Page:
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Ex-Trump Campaign Adviser Defends Election Lawsuits, Voter Fraud Claims


What exactly does the departing president hope to gain through his various legal challenges? Let's remember judges keep dismissing cases for lack of evidence. Multiple law firms have withdrawn from representing the Republican efforts in various states. The remaining lawyers keep changing their arguments as their claims fail. Multiple lawsuits in Arizona, in Michigan, in Pennsylvania, in Georgia have yet to change any vote. And even if a suit overturned the vote in a state, Biden has won with states to spare. We spoke with Marc Lotter, who until a few days ago was working for the Trump campaign.

I'm sure you're familiar with this fundraising email. There have been many of them seeking money to help finance the challenge to the result of the election. But as you know, the fine print says that the contributions that people make, thinking that they're financing a recount, go to Donald J. Trump's personal political PAC and also to the Republican Party. It's only if there's money left over that it goes to a recount. Why is that?

MARC LOTTER: Well, obviously, these lawsuits - and I can't speak to the specifics of how that financing operation has been set up, but these lawsuits are being fought at various levels, sometimes with the campaign directly in the lead. Sometimes, the Republican National Committee and/or a state party is taking the lead. So I think the way that this has been arranged is so it allows all of the money to flow to the organization that needs it. And then we also have back office expenses in terms of the staff that are still with the campaign or outside legal advisers.

INSKEEP: John Bolton, the former national security adviser, conservative Republican, described that on our air as, quote, "a kind of con game."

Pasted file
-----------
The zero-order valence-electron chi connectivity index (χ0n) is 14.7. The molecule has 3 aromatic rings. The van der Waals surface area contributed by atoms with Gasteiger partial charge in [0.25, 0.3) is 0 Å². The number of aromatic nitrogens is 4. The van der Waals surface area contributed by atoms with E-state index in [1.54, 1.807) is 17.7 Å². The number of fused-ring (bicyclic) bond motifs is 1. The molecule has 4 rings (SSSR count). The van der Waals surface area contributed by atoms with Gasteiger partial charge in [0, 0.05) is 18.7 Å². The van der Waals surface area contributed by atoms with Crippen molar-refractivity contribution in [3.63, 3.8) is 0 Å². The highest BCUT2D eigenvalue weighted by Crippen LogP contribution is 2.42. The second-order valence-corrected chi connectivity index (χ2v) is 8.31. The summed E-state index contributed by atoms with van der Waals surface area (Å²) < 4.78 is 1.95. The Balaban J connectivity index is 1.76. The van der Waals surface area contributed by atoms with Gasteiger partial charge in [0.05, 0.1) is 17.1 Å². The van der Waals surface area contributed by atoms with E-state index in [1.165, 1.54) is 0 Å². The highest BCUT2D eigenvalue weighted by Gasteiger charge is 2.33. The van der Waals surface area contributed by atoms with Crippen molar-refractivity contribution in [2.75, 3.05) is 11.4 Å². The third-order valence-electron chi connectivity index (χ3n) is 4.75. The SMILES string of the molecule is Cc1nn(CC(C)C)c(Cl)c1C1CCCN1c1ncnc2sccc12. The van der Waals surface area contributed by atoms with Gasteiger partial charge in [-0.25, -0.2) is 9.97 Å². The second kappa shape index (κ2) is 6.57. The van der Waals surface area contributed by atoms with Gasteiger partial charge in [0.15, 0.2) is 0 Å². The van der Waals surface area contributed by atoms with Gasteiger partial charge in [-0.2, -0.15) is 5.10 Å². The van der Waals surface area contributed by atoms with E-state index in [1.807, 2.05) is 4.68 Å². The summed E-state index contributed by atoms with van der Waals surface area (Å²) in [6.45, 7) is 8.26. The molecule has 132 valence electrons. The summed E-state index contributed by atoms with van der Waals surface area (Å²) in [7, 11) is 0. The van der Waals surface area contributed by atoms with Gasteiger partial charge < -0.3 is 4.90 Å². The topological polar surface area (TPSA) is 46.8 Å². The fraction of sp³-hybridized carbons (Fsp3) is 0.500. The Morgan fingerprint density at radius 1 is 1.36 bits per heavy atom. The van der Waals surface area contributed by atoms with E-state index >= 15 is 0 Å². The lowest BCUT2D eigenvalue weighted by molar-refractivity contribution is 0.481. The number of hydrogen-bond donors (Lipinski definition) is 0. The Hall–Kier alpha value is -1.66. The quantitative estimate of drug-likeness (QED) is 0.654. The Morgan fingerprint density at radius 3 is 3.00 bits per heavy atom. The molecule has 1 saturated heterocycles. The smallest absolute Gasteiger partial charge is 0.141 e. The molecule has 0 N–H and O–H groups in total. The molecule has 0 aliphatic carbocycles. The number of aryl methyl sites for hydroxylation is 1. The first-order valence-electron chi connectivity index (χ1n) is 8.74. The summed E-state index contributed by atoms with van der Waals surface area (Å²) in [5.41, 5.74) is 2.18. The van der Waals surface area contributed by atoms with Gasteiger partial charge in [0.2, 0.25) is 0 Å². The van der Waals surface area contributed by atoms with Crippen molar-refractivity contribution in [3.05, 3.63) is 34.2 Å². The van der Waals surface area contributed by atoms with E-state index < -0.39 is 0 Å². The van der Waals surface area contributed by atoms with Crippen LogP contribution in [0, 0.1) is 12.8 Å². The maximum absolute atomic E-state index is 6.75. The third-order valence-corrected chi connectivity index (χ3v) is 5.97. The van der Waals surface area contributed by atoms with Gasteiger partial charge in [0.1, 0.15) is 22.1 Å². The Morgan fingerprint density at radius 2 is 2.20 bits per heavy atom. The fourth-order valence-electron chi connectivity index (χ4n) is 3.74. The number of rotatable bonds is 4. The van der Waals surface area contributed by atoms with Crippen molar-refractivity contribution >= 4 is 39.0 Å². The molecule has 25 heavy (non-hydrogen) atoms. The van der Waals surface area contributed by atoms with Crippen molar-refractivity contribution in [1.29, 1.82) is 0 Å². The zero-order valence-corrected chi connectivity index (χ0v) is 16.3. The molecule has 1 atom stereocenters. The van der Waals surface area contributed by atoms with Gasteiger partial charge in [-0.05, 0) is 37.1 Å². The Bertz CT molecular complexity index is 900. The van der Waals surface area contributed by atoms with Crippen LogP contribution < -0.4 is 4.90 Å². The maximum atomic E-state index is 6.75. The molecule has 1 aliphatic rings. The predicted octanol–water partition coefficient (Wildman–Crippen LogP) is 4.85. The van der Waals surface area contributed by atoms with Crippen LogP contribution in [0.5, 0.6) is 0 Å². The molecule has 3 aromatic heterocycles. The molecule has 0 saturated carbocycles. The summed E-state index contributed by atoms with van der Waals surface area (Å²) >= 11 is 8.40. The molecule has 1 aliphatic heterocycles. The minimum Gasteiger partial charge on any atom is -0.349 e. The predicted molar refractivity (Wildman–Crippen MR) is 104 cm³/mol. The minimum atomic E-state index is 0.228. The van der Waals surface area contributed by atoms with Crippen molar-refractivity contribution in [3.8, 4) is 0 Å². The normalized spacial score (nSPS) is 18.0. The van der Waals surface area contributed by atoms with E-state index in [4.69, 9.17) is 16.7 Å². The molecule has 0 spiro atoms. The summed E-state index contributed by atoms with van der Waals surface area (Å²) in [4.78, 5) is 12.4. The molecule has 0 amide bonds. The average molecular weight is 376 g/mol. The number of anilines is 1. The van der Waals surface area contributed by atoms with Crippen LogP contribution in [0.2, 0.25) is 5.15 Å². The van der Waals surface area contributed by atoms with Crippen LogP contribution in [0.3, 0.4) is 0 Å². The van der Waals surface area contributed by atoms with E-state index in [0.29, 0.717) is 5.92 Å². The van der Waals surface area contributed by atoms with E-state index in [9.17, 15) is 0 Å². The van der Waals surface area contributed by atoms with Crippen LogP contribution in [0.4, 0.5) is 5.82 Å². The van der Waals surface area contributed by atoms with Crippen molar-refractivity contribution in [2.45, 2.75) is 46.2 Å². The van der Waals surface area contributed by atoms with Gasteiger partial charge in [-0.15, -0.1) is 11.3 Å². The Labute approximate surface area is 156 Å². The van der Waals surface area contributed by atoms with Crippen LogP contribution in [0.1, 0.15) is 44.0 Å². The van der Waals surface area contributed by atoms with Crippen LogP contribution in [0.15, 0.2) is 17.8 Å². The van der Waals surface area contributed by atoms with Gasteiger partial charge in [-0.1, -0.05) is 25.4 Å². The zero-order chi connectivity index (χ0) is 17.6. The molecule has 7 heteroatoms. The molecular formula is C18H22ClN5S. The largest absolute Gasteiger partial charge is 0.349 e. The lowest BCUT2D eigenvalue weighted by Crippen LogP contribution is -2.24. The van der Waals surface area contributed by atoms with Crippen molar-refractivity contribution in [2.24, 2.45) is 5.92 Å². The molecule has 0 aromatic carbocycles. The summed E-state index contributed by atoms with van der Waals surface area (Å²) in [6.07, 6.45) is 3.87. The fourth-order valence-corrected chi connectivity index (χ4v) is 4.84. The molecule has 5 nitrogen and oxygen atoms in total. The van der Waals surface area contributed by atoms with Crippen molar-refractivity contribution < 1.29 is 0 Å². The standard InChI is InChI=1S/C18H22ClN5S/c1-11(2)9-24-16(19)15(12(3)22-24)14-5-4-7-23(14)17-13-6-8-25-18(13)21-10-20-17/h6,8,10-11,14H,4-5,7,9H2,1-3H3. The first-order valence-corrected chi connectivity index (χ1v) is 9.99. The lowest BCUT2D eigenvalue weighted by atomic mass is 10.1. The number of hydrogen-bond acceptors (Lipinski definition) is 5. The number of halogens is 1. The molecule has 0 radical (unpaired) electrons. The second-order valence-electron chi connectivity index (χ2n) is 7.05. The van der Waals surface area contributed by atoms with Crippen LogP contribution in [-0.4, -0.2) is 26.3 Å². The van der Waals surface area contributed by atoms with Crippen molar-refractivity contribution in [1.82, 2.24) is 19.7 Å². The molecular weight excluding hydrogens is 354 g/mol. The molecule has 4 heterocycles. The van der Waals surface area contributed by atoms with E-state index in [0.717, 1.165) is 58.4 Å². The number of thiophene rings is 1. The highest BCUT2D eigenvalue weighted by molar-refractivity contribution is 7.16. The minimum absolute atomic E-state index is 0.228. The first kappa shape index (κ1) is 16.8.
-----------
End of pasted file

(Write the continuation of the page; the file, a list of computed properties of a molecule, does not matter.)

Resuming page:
LOTTER: I would just say that that points to John Bolton really not knowing a lot about politics and how political finance is involved these days. Obviously, what we are trying to do is make sure that whomever is incurring and taking the lead in these various initiatives - that that organization has the ability to to meet those financial obligations.

INSKEEP: Mr. Lotter, I want people to know, if they don't, you've been around politics for a long time. You've worked for Mitch Daniels. You've worked for Mike Pence. You've worked for a lot of distinguished people. And you know a lot. What is a way that the president would walk away having made the charges and conspiracy theories that he has?

LOTTER: Well, I think, ultimately, once these legal issues are resolved, once the vote is certified, obviously, then we will have a definitive answer. And it's something where I think, you know, the president has said before, you know, that he will accept that. If the president is not - you know, not reelected, then we will see on January 20 a President Joe Biden take the oath of office.

INSKEEP: I believe you will accept that. But has the president said he will accept that?

LOTTER: I think the president in the past has said publicly when asked - I think it was before the election - that he would accept the results. But that doesn't mean that we shouldn't go through this process. And it does take time.

INSKEEP: Marc Lotter until recently was part of the president's reelection campaign. Mr. Lotter, it's always a pleasure talking with you. Thank you.

LOTTER: Good to speak with you, Steve. Transcript provided by NPR, Copyright NPR.

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